Putin grants citizenship to Edward Snowden, who reveals US wiretapping

Russian President Vladimir Putin granted citizenship on Monday to former security adviser Edward Snowden, who leaked information about a top-secret U.S. surveillance program and is still wanted by Washington on espionage charges.

The decree signed by Putin covers 72 foreigners, but Snowden is the most prominent. Russia granted him asylum in 2013 after he fled the United States to avoid prosecution.

Snowden, 39, a self-confessed whistleblower who was granted permanent residency in Russia in 2020, was applying for a Russian passport without giving up U.S. citizenship, his lawyer said at the time.

His lawyer, Anatoly Kucherena, told state-run news agency RIA Novosti on Monday that his wife, Lindsay Mills, is now applying for Russian citizenship. Mills joined Snowden in Moscow in 2014. They got married in 2017. Snowden said in a tweet Monday night that they were the parents of two boys.

“After two years of waiting and nearly a decade in exile, a little bit of stability in my family makes a difference,” Snowden said.

Kucherena said Snowden would not be subject to part of the military mobilization that Putin ordered last week to help Russia in the war in Ukraine. Only those with military experience should be called up – although numerous others are widely reported to have been called – and Snowden never served in the Russian military.

White House press secretary Carin Jean-Pierre raised questions about his new status with prosecutors seeking his extradition. “As I believe criminal charges have been brought against him, we will bring any details to the Justice Department,” Jean-Pierre said.

Snowden’s revelations, first published in The Washington Post and The Guardian, are arguably the largest security breach in American history. The information revealed top-secret NSA surveillance and the extraction of extensive digital information as part of the PRISM program.

In 2017, Putin said in a documentary by American director Oliver Stone that Snowden was “not a traitor” for leaking government secrets.

“He did not betray his national interests,” Putin said. “Nor did he transfer any information that was harmful to his own country or his own people to any other country. The only thing Snowden did, was do it publicly.”

Both the Justice Department and the National Security Agency declined to comment on Snowden’s new identity on Monday. But Sue Gordon, the former chief deputy director of the National Intelligence Service, said his acceptance of Russian citizenship “disillusioned everything he did” [through his disclosures] to help America. “

“I do think it’s a very debatable decision,” she said. “Being a Russian citizen now knowing what we’ve done to Russia. I think it undercuts any patriotic arguments he might have made at the time.”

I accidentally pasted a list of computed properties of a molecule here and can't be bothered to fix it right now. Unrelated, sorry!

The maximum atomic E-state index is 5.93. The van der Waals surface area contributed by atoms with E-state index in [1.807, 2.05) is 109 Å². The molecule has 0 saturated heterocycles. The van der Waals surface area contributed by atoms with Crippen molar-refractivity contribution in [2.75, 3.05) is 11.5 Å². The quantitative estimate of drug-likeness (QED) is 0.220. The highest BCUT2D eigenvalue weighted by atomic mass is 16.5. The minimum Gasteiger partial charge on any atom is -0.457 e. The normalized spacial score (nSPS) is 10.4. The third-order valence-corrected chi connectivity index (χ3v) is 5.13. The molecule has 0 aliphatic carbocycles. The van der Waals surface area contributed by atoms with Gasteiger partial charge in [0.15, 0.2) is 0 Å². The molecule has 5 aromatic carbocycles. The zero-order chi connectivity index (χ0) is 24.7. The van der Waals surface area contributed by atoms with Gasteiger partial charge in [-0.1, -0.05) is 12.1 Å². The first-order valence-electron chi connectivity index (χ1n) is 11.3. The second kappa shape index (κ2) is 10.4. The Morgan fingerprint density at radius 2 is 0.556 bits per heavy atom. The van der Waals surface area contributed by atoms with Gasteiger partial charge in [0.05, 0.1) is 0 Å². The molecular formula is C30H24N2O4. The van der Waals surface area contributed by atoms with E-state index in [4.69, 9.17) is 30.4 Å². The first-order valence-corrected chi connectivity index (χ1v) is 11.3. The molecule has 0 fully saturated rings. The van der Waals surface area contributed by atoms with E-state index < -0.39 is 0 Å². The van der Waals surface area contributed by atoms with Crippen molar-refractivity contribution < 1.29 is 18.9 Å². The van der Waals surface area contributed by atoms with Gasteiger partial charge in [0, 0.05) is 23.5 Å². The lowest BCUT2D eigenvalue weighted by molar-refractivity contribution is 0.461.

Snowden explained his decision to seek dual citizenship on Twitter in 2020.

“My wife and I do not want to be separated from our son after years of separation from our parents. That is why we are applying for dual U.S.-Russian citizenship in this age of pandemics and closed borders,” he wrote.

“Lindsay and I will remain Americans, raising our son with all the values ​​we love about America — including the freedom to express our opinions. I look forward to the day when I can return to America so the family can be reunited,” He says Add to.

Former Director of National Intelligence James R. Clapper acknowledged Monday that the vast collection of phone records revealed by Snowden was a project whose disclosure may have been justified given its focus on Americans.

“But he exposed too many other things that compromise foreign intelligence capabilities that have nothing to do with so-called domestic surveillance,” Clapper said. Additionally, “we don’t know what he exposed other than what the media revealed.”

“A great time to be a Russian citizen,” Clapper said.

Ukraine war: what you need to know

Newest: Russian President Vladimir Putin announced a “partial mobilization” of the military in his Sept. 9 national address. On the 21st, the move was characterized as an attempt to defend Russia’s sovereignty against the West, which was trying to use Ukraine as a tool to “divide and destroy Russia.” Follow us here for live updates.

Fight: A successful Ukrainian counteroffensive in recent days has forced Russia into a massive retreat in the northeastern region of Kharkiv as troops fled the cities and villages they had occupied since the early days of the war and abandoned vast quantities of military equipment.

Merger referendum: The staged referendum, which is illegal under international law, will begin on September 1. According to the Russian news agency, from the 23rd to the 27th local time, the separate regions of Luhansk and Donetsk in eastern Ukraine. The Moscow-appointed government will start another staged referendum in Kherson on Friday.

photo: Photographers for The Washington Post have been on the ground since the war began — some of their most influential work.

How you can help: Here’s how Americans can help support the people of Ukraine, and people around the world have been giving.

Read our Russia-Ukraine Crisis. are you telegram? Subscribe to our channel For updates and exclusive videos.

Source link